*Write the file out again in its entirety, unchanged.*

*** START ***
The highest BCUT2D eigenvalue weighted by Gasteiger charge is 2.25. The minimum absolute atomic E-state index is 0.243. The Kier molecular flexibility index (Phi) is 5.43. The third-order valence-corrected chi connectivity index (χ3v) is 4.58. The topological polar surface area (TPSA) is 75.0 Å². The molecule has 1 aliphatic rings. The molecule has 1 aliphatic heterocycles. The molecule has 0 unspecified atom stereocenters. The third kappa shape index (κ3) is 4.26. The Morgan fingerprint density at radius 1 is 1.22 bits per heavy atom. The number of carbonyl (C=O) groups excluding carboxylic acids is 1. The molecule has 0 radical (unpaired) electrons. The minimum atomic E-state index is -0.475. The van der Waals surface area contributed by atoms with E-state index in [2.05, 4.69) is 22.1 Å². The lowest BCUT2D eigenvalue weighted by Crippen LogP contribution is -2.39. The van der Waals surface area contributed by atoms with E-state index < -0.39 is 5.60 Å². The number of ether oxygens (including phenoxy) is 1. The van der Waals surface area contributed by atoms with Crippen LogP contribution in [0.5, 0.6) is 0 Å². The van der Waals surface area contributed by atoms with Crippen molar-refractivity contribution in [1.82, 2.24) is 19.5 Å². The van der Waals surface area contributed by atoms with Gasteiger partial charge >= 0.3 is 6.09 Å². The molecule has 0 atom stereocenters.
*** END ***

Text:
The highest BCUT2D eigenvalue weighted by Gasteiger charge is 2.25. The minimum absolute atomic E-state index is 0.243. The Kier molecular flexibility index (Phi) is 5.43. The third-order valence-corrected chi connectivity index (χ3v) is 4.58. The topological polar surface area (TPSA) is 75.0 Å². The molecule has 1 aliphatic rings. The molecule has 1 aliphatic heterocycles. The molecule has 0 unspecified atom stereocenters. The third kappa shape index (κ3) is 4.26. The Morgan fingerprint density at radius 1 is 1.22 bits per heavy atom. The number of carbonyl (C=O) groups excluding carboxylic acids is 1. The molecule has 0 radical (unpaired) electrons. The minimum atomic E-state index is -0.475. The van der Waals surface area contributed by atoms with E-state index in [2.05, 4.69) is 22.1 Å². The lowest BCUT2D eigenvalue weighted by Crippen LogP contribution is -2.39. The van der Waals surface area contributed by atoms with E-state index < -0.39 is 5.60 Å². The number of ether oxygens (including phenoxy) is 1. The van der Waals surface area contributed by atoms with Crippen LogP contribution in [0.5, 0.6) is 0 Å². The van der Waals surface area contributed by atoms with Crippen molar-refractivity contribution in [1.82, 2.24) is 19.5 Å². The van der Waals surface area contributed by atoms with Gasteiger partial charge >= 0.3 is 6.09 Å². The molecule has 0 atom stereocenters.